Another factor that borrowers should consider before applying for a home loan product of this kind is early repayment charges and arrangement fees. Although a fixed rate mortgage can save money over the long term if interest rates rise, borrowers should take into account any fees that may be payable on an existing home loan if it is redeemed and switched to a new product.

Additionally, fixed rate products may attract an arrangement fee. The cost of the arrangement fee should also be taken into account when calculating whether this type of home loan product is worth applying for. Also, home loan products typically come with early repayment charges during the fixed rate period. This means that if the borrower wishes to redeem the loan or remortgage to another product they will have to pay a fee to the lender. Early repayment charges can be as high as five percent of the balance of the loan.

If you are unsure on whether you should apply for a fixed rate home loan, contact a qualified independent financial advisor for expert advice. An independent advisor will be able to assess you borrowing needs and suggest the most appropriate mortgage products for you to consider for your home.

Wednesday, July 2, 2008

Refinancing Home Mortgage: If You Want To Buy a Home

If you try your own house to buy and are looking for a house refinancing home mortgage, there are a number of companies in the first place that really worth, are excluded. The Commission considers that it is very important to take time, the decision on the location where you finance your new mortgage loans, because you want to make sure that you should have the best value, and you will not get

Gas prising against housing market

Commute is costly. Off-island residents are having trouble selling their homes.

Single-family homes off the island of Montreal are becoming harder to sell, in part because of high gas prices, and some homeowners are throwing in free cars and SUVs to entice potential buyers.

Montreal mortgage brokers and real estate agents say most buyers are looking for homes on the island.

"Off-island houses, like in Hudson or in the swank neighbourhoods of St. Lazare, are not selling,". "People don't want to commute all the way to downtown and pay for soaring gas prices." To sell their houses faster, some homeowners are offering buyers the keys to their SUVs to "seal the deal." A Canadian Real Estate Association survey made public in March found that "the distance to work is the biggest 'driving' factor in consumer consideration of buying a home." And the survey, by IPSOS Reid, was conducted before gas prices spiked in April.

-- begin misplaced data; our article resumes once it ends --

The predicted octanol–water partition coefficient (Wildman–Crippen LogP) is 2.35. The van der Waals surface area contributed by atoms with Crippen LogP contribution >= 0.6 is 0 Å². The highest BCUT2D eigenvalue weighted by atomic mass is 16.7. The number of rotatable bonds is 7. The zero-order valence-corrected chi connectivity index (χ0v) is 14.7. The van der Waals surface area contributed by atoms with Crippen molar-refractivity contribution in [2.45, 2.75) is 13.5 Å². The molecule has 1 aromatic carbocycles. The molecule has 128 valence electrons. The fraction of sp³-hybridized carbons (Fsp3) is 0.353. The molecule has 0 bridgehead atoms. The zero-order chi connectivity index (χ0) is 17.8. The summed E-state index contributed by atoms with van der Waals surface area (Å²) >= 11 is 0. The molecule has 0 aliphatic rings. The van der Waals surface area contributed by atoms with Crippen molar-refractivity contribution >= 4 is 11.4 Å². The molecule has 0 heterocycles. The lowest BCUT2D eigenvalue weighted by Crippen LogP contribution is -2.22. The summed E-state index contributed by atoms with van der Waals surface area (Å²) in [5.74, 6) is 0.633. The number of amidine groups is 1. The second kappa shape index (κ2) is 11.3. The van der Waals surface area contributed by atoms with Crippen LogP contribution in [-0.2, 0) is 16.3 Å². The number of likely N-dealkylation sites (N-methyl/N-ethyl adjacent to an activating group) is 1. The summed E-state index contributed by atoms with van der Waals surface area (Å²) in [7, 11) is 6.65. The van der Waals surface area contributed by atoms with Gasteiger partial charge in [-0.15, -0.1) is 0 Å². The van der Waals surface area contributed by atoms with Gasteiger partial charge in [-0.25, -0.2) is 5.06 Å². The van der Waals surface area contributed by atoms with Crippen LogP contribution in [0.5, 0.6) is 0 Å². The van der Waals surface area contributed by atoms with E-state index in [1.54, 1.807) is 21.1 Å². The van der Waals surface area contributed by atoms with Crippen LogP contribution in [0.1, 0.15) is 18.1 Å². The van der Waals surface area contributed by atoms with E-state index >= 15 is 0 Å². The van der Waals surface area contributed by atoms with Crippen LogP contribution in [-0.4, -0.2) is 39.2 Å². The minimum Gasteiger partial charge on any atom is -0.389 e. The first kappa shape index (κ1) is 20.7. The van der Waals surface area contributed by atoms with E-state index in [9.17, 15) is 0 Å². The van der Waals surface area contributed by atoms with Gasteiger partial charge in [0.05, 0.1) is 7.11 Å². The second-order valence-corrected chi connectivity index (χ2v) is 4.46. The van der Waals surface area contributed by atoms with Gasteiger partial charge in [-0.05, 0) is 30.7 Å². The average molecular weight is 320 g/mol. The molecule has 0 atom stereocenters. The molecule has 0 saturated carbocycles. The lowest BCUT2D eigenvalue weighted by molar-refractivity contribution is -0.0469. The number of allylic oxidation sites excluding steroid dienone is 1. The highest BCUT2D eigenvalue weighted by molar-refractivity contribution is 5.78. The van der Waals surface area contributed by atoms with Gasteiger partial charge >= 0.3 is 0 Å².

Montrealers might be interested in moving closer to where they work because of gas prices, but the evidence is anecdotal.

Homeowners willing to commute into town will make up for the price of gas with the lower real estate taxes, off-island home owner Dan Loiselle said.

"The taxes here (in St. Lazare) are a fraction of what you'd be paying in Beaconsfield or Kirkland," Loiselle said.

His 4,000-square-foot home in St. Lazare, complete with an in-ground pool, has been on the market since 2005. The price has fallen to $795,000 from $925,000.

"It's the quality of life in St. Lazare that will sell the house," said Loiselle, who plans to keep living in the off-island town. "There are parks, beaches, sand dunes, trails - things you would not find close to downtown." Loiselle said he knows someone in the neighbourhood who threw in a BMW 325 to close a deal on his house.

"I'm not giving away a car. If someone can afford an $800,000 house, I don't think a used car will make a big difference. But I have included a $2,500 gas card on top of the normal commission for the agent who sells my house,"

"If we're having trouble selling, it's because less people are buying homes priced above half a million," . "Many new development projects are building houses (priced) between $350,000 and $400,000. That's the bread-and-butter market of construction now." David Meyers, a real-estate agent with Remax who is responsible for several homes in the St. Lazare area, said the cost of gas will start affecting the housing market only once it reaches $2 a litre.

"At the moment, I don't see any clear trends," Meyers said. "But consumer confidence in Canada is at an all-time low" because of the ripple effects of the sub-prime mortgage crisis in the United States and other economic factors.

But I think it's too soon to tell if high gas prices have hit the housing market." Experts say gas prices won't ease any time soon: CIBC World Markets predict gas will hit about $1.86 a litre within the next two years.

Gas prices might influence not only how far people are willing to commute to work, but also how far they'll travel on vacation.

A poll made public Thursday by Royal LePage in Toronto found that one in five cottage owners in Ontario would consider selling their vacation property if gas prices continue to rise.

Tuesday, July 1, 2008

FHA changes help Homeowners to buy REOs / Bank Owned Homes

HUD has recently made changes allowing homeowners to qualify for FHA loans when buying homes that have been foreclosed, returned to lender (deed in lieu of foreclosure), AKA REO properties. REO stands for Real Estate Owned, which are essentially Bank Owned Repos.

Outdated regulations from HUD to prohibit property flipping and false price appreciation made it difficult for banks to sell recently foreclosed properties due to a HUD rule which prohibited the use of a FHA loan to purchase a home that had not been owned by the seller for atleast 90 days.

This has now been lifted until June 2009.

This will allow homeowners to qualify for Safe, Secure, & Affordable FHA loans to purchase the numerous bargain priced REO or Bank Owned properties coming to market.

We are here to help.